Rubina Mulchandani has been unable to do any field work for the past six months. A PhD scholar at the Indian Institute of Public Health in Gurugram, Mulchandani’s research involves travelling to tertiary hospitals in Delhi to collect data from cardiology OPDs. The first major hurdle was the Delhi metro grinding to a halt on 22 March, two days before the national lockdown began. Then came the other restrictions and health risks of the pandemic. While metro services restarted in September, Mulchandani, who has already lost precious time, says she’s unlikely to get on a train anytime soon because of the health and safety risks involved.
“Early research career fellows like me often do a lot of field work. There is only so much work you can do sitting at home. We are all facing that problem, but for women, due to the fact that we face additional constraints with travel and (our role as) primary caregivers, the impact of Covid is compounded,” said Mulchandani.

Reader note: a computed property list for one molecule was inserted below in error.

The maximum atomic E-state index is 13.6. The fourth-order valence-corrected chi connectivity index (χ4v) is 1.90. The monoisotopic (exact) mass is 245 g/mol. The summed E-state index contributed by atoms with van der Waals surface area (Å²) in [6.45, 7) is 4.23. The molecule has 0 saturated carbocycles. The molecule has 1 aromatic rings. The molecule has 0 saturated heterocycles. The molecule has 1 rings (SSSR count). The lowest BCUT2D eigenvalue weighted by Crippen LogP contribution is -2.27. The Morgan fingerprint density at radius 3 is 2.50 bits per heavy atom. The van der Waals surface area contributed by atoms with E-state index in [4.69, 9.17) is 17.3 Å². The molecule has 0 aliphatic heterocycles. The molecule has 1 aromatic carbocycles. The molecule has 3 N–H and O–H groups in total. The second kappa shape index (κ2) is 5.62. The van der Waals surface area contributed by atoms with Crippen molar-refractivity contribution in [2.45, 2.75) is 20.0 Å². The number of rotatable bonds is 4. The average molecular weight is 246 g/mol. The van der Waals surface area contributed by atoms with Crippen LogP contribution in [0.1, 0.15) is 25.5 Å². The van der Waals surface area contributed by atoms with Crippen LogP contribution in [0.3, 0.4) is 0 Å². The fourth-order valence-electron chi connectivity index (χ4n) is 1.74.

As the global scientific community focuses on Covid-19 research at the cost of other ongoing projects, women in science around the world, including in India, say the pandemic is widening the gender gap that already existed. Only about 14% of Indian scientists are women, the UN found in 2018, and attrition rates of women researchers at early career levels were high even before the pandemic. A new study by data scientists at research institute Monk Prayogshala shows that the number of Indian women publishing papers on Covid-19 is much lower than men.
“When I look around for other women in my position, I can’t really see them,” said Gagandeep Kang, a senior medical scientist in India who was, until recently, chair of an Indian Council of Medical Research (ICMR) task force on Covid-19 drugs and vaccines.
“This isn’t exclusive to Covid. Women are going to be sidelined in decision-making. That’s what we have...